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Comment: Re:Since when is AMT controversial? (Score 2) 163

by PopeRatzo (#48937225) Attached to: FSF-Endorsed Libreboot X200 Laptop Comes With Intel's AMT Removed

There are reasons beyond the "4 GNU freedoms" to oppose these devices being installed into all new computers.

I'll bet your not so sanguine about having a device installed in your car that allows for remote shutoff, location reporting and monitoring of your driving habits.

Because the real question is not "what is so controversial?" but rather "how secure are these systems?" It's not about what a sysadmin can do with the power to remotely turn on your computer, but what some miscreant can do with that power when he inevitably gets his hands on it. And the computer in question is not the one on your desktop at work or your business laptop (that your company paid for anyway), but the one you have at home for your taxes/banking/personal communications.

Comment: Re:Since when is AMT controversial? (Score 3, Insightful) 163

by PopeRatzo (#48937169) Attached to: FSF-Endorsed Libreboot X200 Laptop Comes With Intel's AMT Removed

At some point, you have to start trusting people/organizations/companies.

What you're really saying is, "You don't have a choice, so just suck it up, princess. Privacy is so 20th century."

No, you don't have to trust people/organizations/companies who have not earned your trust. You are the one paying. Use the power you have as a consumer. Weaponize your purchasing power.

And always, always reserve the right to just say "Nope, I don't need it, I don't want it, and I'll find another way."

Comment: Re:DirectX is obsolete (Score 1) 133

by PopeRatzo (#48916319) Attached to: DirectX 12 Lies Dormant Within Microsoft's Recent Windows 10 Update

OK, I see what you're saying. That there's really little reason for the operating system on a home computer to look and work exactly like the one at work.

I agree. I think as computer users, we're mature enough not to need this level of familiarity. This is one reason that at some point down the road, I hope to be able to use both Windows for my digital audio workstation in my home studio, and some form of "SteamOS" for playing games. Of course, with companies like EA/Origin and Ubisoft using their own game store platforms, I don't see all PC games being compatible with a SteamOS for some time to come.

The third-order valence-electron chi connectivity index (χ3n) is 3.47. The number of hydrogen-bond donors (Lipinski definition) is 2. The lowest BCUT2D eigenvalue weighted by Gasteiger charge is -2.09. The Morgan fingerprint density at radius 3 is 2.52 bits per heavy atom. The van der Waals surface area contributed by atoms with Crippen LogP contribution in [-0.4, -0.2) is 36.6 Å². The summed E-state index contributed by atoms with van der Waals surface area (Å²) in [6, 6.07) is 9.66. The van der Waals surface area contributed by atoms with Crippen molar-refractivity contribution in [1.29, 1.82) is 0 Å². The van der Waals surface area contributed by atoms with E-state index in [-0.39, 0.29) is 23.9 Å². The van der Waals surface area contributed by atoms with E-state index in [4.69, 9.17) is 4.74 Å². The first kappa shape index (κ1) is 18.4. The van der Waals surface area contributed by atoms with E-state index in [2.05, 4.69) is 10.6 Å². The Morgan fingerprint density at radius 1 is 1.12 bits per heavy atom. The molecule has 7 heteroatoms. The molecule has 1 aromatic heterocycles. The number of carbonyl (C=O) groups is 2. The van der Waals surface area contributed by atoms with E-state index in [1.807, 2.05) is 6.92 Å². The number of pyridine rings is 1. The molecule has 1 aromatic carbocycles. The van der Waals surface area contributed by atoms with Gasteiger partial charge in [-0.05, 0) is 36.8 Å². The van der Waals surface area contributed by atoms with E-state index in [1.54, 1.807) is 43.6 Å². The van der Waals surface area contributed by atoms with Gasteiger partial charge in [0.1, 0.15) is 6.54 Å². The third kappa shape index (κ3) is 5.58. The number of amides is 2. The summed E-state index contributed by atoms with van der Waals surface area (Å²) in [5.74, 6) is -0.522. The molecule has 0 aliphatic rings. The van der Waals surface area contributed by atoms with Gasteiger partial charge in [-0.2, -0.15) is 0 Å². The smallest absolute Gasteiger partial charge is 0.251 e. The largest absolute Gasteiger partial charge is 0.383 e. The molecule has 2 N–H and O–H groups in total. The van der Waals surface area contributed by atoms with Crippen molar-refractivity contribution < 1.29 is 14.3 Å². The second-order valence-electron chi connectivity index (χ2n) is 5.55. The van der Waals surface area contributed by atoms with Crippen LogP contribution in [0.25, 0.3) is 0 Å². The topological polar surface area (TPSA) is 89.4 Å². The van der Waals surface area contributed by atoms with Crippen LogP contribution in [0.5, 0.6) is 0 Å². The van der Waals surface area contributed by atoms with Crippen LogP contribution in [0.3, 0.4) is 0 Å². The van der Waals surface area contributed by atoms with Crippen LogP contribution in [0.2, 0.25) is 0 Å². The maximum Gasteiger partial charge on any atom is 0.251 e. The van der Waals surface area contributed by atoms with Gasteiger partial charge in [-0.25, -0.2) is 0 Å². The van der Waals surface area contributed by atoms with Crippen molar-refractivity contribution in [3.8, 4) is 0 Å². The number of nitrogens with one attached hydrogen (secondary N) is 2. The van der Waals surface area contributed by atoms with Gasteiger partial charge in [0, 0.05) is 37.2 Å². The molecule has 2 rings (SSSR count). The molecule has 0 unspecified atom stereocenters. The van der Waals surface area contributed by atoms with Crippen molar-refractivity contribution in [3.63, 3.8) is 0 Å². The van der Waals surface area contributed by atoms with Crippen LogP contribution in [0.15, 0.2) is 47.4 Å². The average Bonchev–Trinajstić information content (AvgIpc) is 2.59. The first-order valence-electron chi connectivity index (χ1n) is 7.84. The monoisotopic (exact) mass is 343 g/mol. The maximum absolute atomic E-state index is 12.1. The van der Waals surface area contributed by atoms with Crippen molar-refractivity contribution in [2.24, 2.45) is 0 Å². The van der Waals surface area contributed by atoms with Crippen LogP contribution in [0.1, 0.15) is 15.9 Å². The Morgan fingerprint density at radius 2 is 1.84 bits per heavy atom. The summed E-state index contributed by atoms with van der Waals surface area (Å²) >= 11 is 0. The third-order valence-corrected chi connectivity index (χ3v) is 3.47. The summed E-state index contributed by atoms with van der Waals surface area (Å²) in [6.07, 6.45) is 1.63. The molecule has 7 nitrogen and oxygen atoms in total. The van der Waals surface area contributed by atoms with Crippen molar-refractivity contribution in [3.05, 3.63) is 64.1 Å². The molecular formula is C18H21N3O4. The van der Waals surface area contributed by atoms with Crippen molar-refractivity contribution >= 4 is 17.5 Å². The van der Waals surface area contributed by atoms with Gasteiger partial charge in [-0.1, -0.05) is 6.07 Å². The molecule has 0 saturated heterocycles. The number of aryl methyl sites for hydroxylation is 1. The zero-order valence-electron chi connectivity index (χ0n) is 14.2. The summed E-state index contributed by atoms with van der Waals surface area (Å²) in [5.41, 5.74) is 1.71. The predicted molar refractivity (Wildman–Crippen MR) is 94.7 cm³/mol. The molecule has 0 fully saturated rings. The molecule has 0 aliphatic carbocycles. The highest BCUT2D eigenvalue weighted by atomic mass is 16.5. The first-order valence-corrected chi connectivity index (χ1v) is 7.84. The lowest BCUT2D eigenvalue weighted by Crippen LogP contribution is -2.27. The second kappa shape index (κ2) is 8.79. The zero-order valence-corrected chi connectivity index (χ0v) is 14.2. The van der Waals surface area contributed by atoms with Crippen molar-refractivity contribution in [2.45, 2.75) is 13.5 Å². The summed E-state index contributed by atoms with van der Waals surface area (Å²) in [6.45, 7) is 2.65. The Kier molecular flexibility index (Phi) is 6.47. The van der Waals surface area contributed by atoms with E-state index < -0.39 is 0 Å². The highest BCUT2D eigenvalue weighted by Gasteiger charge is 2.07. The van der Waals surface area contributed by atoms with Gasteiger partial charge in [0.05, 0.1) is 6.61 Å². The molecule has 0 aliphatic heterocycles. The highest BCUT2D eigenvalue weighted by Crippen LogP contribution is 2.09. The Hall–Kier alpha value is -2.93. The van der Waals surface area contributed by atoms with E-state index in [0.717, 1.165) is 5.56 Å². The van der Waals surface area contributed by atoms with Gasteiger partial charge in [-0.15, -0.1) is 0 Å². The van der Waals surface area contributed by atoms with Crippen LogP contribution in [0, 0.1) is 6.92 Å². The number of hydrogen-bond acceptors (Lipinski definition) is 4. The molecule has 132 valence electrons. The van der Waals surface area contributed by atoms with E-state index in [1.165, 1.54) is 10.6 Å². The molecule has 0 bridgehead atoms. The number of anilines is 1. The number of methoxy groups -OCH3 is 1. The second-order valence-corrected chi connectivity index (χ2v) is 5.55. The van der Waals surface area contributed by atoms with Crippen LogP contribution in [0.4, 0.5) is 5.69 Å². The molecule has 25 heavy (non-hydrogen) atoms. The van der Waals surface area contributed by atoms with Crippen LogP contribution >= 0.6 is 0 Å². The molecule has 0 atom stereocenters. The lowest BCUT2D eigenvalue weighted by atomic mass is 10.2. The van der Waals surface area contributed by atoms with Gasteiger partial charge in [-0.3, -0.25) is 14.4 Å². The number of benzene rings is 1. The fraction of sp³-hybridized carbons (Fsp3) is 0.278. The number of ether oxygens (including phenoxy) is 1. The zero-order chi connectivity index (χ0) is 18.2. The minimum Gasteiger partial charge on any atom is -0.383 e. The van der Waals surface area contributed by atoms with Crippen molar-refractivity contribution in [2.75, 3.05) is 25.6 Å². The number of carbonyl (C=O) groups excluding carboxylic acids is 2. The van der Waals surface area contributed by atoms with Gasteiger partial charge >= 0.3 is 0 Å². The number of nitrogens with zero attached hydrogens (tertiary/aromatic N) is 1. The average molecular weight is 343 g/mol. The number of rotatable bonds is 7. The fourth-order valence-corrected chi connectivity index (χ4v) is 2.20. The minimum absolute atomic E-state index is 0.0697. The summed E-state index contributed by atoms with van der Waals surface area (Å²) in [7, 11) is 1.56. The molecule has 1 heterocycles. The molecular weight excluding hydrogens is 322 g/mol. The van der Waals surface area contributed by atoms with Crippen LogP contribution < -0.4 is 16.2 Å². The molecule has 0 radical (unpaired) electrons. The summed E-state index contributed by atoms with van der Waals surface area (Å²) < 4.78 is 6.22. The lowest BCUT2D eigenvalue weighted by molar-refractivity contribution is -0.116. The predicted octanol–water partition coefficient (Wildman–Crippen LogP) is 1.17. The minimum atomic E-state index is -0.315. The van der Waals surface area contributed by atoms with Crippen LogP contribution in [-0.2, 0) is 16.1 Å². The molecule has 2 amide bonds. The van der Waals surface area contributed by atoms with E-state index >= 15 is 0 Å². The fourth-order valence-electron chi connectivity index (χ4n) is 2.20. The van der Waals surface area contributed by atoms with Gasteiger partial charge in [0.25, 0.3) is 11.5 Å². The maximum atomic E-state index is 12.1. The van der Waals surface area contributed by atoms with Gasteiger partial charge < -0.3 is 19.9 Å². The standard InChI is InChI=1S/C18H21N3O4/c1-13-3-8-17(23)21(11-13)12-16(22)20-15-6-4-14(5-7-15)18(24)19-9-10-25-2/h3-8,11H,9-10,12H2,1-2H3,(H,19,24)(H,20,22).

Comment: Re:But does it matter any more? (Score 2) 174

by PopeRatzo (#48911119) Attached to: Windows 10 IE With Spartan Engine Performance Vs. Chrome and Firefox

Only if the DoJ continues to look the other way in the face of continuing flagrant Sherman act violations

If you're a fan of any current computing tech, either mobile or on the desktop, you really don't want to be bringing up Sherman Act violations.

I can't think of a single major manufacturer of PCs, mobiles, or commercial operating systems for PCs or mobiles that isn't guilty of anti-trust violations.

Comment: Re: not honest (Score 1) 351

by PopeRatzo (#48906739) Attached to: Americans Support Mandatory Labeling of Food That Contains DNA

"Safe" doesn't even have to be the issue. The issue is, why are these people so keen to make sure consumers don't know where their food comes from? Even more important, why are they so keen to make sure that consumers don't know where their food money is going?

When I buy a bag of rice or an ear of corn, I want to know whether or not my money is going to pay for a license fee for intellectual property covering a basic foodstuff. Because I would rather it did not. And for some strange reason, there is a group of people out there who believe I should not have that choice as a consumer, and they use "science" as their reason.

Comment: Re:not honest (Score 0) 351

by PopeRatzo (#48903567) Attached to: Americans Support Mandatory Labeling of Food That Contains DNA

It's "anti-science" to be opposed to the application of intellectual property laws to basic foodstuffs? It's "anti-science" to be opposed to putting ownership of that IP in the hands of companies like Monsanto?

Is it "pro-science" to want to keep the provenance of consumers' food a secret?

The problem with you pro-GMO people is that for some reason, you appear desperate to promote something for which there is no benefit to consumers and that may cause serious harm to the economics and politics of our food supply.

From Sharp minds come... pointed heads. -- Bryan Sparrowhawk

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